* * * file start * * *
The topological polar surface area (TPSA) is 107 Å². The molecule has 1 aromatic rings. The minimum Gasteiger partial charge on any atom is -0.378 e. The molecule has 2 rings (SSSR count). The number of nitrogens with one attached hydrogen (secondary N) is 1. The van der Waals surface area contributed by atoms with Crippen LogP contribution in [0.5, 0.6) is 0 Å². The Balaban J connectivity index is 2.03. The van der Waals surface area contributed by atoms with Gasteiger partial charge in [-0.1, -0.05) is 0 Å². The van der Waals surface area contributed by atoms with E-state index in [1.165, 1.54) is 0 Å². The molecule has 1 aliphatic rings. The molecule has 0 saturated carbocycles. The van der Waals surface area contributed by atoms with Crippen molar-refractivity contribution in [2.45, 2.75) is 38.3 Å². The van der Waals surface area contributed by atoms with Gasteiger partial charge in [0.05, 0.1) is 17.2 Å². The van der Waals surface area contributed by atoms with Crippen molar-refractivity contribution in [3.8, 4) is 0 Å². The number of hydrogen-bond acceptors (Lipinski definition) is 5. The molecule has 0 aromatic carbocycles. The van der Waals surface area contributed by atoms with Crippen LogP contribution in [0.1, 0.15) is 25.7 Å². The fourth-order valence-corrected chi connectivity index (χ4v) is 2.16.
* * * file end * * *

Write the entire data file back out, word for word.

The topological polar surface area (TPSA) is 107 Å². The molecule has 1 aromatic rings. The minimum Gasteiger partial charge on any atom is -0.378 e. The molecule has 2 rings (SSSR count). The number of nitrogens with one attached hydrogen (secondary N) is 1. The van der Waals surface area contributed by atoms with Crippen LogP contribution in [0.5, 0.6) is 0 Å². The Balaban J connectivity index is 2.03. The van der Waals surface area contributed by atoms with Gasteiger partial charge in [-0.1, -0.05) is 0 Å². The van der Waals surface area contributed by atoms with E-state index in [1.165, 1.54) is 0 Å². The molecule has 1 aliphatic rings. The molecule has 0 saturated carbocycles. The van der Waals surface area contributed by atoms with Crippen molar-refractivity contribution in [2.45, 2.75) is 38.3 Å². The van der Waals surface area contributed by atoms with Gasteiger partial charge in [0.05, 0.1) is 17.2 Å². The van der Waals surface area contributed by atoms with Crippen molar-refractivity contribution in [3.8, 4) is 0 Å². The number of hydrogen-bond acceptors (Lipinski definition) is 5. The molecule has 0 aromatic carbocycles. The van der Waals surface area contributed by atoms with Crippen LogP contribution in [0.1, 0.15) is 25.7 Å². The fourth-order valence-corrected chi connectivity index (χ4v) is 2.16.